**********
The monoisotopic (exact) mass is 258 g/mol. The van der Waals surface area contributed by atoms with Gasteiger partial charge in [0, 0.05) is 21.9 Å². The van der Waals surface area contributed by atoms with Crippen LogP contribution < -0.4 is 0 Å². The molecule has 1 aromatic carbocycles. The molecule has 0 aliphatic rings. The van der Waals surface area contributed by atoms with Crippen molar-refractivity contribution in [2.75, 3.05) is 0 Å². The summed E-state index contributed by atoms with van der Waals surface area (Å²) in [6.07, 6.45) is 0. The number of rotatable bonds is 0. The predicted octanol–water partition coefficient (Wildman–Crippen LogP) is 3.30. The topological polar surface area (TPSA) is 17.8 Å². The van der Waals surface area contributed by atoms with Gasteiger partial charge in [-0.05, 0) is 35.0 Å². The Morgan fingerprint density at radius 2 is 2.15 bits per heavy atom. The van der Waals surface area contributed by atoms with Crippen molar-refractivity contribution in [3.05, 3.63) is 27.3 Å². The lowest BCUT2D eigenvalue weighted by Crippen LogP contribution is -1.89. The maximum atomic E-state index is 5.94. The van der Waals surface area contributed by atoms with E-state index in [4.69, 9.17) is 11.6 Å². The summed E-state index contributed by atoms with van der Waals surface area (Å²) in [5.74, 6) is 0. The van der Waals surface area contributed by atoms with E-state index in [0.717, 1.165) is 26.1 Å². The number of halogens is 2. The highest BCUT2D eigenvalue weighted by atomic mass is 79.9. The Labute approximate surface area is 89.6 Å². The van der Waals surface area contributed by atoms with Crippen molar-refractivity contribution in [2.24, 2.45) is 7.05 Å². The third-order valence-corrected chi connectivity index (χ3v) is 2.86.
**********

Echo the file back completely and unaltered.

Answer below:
The monoisotopic (exact) mass is 258 g/mol. The van der Waals surface area contributed by atoms with Gasteiger partial charge in [0, 0.05) is 21.9 Å². The van der Waals surface area contributed by atoms with Crippen LogP contribution < -0.4 is 0 Å². The molecule has 1 aromatic carbocycles. The molecule has 0 aliphatic rings. The van der Waals surface area contributed by atoms with Crippen molar-refractivity contribution in [2.75, 3.05) is 0 Å². The summed E-state index contributed by atoms with van der Waals surface area (Å²) in [6.07, 6.45) is 0. The number of rotatable bonds is 0. The predicted octanol–water partition coefficient (Wildman–Crippen LogP) is 3.30. The topological polar surface area (TPSA) is 17.8 Å². The van der Waals surface area contributed by atoms with Gasteiger partial charge in [-0.05, 0) is 35.0 Å². The Morgan fingerprint density at radius 2 is 2.15 bits per heavy atom. The van der Waals surface area contributed by atoms with Crippen molar-refractivity contribution in [3.05, 3.63) is 27.3 Å². The lowest BCUT2D eigenvalue weighted by Crippen LogP contribution is -1.89. The maximum atomic E-state index is 5.94. The van der Waals surface area contributed by atoms with E-state index in [4.69, 9.17) is 11.6 Å². The summed E-state index contributed by atoms with van der Waals surface area (Å²) in [5.74, 6) is 0. The van der Waals surface area contributed by atoms with E-state index in [0.717, 1.165) is 26.1 Å². The number of halogens is 2. The highest BCUT2D eigenvalue weighted by atomic mass is 79.9. The Labute approximate surface area is 89.6 Å². The van der Waals surface area contributed by atoms with Crippen molar-refractivity contribution in [2.24, 2.45) is 7.05 Å². The third-order valence-corrected chi connectivity index (χ3v) is 2.86.